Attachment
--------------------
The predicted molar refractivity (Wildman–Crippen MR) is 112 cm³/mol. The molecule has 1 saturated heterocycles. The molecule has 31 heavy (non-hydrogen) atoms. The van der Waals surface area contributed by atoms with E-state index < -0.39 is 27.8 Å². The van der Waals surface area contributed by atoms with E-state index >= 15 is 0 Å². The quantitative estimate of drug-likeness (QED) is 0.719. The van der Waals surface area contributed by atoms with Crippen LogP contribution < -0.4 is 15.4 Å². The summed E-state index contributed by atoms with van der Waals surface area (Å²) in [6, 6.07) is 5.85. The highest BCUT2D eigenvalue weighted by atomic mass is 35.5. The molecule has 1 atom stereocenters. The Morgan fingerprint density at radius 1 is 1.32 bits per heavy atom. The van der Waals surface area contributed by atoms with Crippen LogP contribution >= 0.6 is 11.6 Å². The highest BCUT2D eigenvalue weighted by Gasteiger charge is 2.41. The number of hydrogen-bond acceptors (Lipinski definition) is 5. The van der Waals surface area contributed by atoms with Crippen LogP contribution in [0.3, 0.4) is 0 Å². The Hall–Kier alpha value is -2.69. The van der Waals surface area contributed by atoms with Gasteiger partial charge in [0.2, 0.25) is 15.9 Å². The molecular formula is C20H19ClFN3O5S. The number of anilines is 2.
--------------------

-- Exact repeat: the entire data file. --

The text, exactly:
The predicted molar refractivity (Wildman–Crippen MR) is 112 cm³/mol. The molecule has 1 saturated heterocycles. The molecule has 31 heavy (non-hydrogen) atoms. The van der Waals surface area contributed by atoms with E-state index < -0.39 is 27.8 Å². The van der Waals surface area contributed by atoms with E-state index >= 15 is 0 Å². The quantitative estimate of drug-likeness (QED) is 0.719. The van der Waals surface area contributed by atoms with Crippen LogP contribution < -0.4 is 15.4 Å². The summed E-state index contributed by atoms with van der Waals surface area (Å²) in [6, 6.07) is 5.85. The highest BCUT2D eigenvalue weighted by atomic mass is 35.5. The molecule has 1 atom stereocenters. The Morgan fingerprint density at radius 1 is 1.32 bits per heavy atom. The van der Waals surface area contributed by atoms with Crippen LogP contribution >= 0.6 is 11.6 Å². The highest BCUT2D eigenvalue weighted by Gasteiger charge is 2.41. The number of hydrogen-bond acceptors (Lipinski definition) is 5. The van der Waals surface area contributed by atoms with Crippen LogP contribution in [0.3, 0.4) is 0 Å². The Hall–Kier alpha value is -2.69. The van der Waals surface area contributed by atoms with Gasteiger partial charge in [0.2, 0.25) is 15.9 Å². The molecular formula is C20H19ClFN3O5S. The number of anilines is 2.